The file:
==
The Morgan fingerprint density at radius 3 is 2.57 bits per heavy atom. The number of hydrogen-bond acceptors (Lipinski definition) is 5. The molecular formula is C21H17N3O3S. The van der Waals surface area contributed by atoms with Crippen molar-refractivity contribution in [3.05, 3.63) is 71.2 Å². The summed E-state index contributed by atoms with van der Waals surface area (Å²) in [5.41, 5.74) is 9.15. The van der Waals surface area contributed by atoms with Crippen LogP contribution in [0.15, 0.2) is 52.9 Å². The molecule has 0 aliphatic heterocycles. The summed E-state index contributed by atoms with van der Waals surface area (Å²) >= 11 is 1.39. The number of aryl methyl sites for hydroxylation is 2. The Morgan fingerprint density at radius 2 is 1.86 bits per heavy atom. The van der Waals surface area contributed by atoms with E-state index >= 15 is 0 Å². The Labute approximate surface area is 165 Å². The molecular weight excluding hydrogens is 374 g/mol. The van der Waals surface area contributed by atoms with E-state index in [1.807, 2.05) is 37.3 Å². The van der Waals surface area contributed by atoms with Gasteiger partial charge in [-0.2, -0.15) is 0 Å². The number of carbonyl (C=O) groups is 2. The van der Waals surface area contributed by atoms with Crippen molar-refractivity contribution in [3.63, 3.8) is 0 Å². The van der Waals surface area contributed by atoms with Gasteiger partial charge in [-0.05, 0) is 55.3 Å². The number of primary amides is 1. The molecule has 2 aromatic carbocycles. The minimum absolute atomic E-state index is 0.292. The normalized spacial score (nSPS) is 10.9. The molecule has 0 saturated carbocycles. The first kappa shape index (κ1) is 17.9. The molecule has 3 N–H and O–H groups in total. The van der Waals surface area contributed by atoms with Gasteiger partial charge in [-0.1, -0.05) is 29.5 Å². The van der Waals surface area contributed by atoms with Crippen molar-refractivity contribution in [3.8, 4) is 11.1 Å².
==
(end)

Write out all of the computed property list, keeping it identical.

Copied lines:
The Morgan fingerprint density at radius 3 is 2.57 bits per heavy atom. The number of hydrogen-bond acceptors (Lipinski definition) is 5. The molecular formula is C21H17N3O3S. The van der Waals surface area contributed by atoms with Crippen molar-refractivity contribution in [3.05, 3.63) is 71.2 Å². The summed E-state index contributed by atoms with van der Waals surface area (Å²) in [5.41, 5.74) is 9.15. The van der Waals surface area contributed by atoms with Crippen LogP contribution in [0.15, 0.2) is 52.9 Å². The molecule has 0 aliphatic heterocycles. The summed E-state index contributed by atoms with van der Waals surface area (Å²) >= 11 is 1.39. The number of aryl methyl sites for hydroxylation is 2. The Morgan fingerprint density at radius 2 is 1.86 bits per heavy atom. The van der Waals surface area contributed by atoms with E-state index >= 15 is 0 Å². The Labute approximate surface area is 165 Å². The molecular weight excluding hydrogens is 374 g/mol. The van der Waals surface area contributed by atoms with E-state index in [1.807, 2.05) is 37.3 Å². The van der Waals surface area contributed by atoms with Gasteiger partial charge in [-0.2, -0.15) is 0 Å². The number of carbonyl (C=O) groups is 2. The van der Waals surface area contributed by atoms with Crippen molar-refractivity contribution in [3.63, 3.8) is 0 Å². The van der Waals surface area contributed by atoms with Gasteiger partial charge in [-0.05, 0) is 55.3 Å². The number of primary amides is 1. The molecule has 2 aromatic carbocycles. The minimum absolute atomic E-state index is 0.292. The normalized spacial score (nSPS) is 10.9. The molecule has 0 saturated carbocycles. The first kappa shape index (κ1) is 17.9. The molecule has 3 N–H and O–H groups in total. The van der Waals surface area contributed by atoms with Gasteiger partial charge in [-0.1, -0.05) is 29.5 Å². The van der Waals surface area contributed by atoms with Crippen molar-refractivity contribution in [3.8, 4) is 11.1 Å².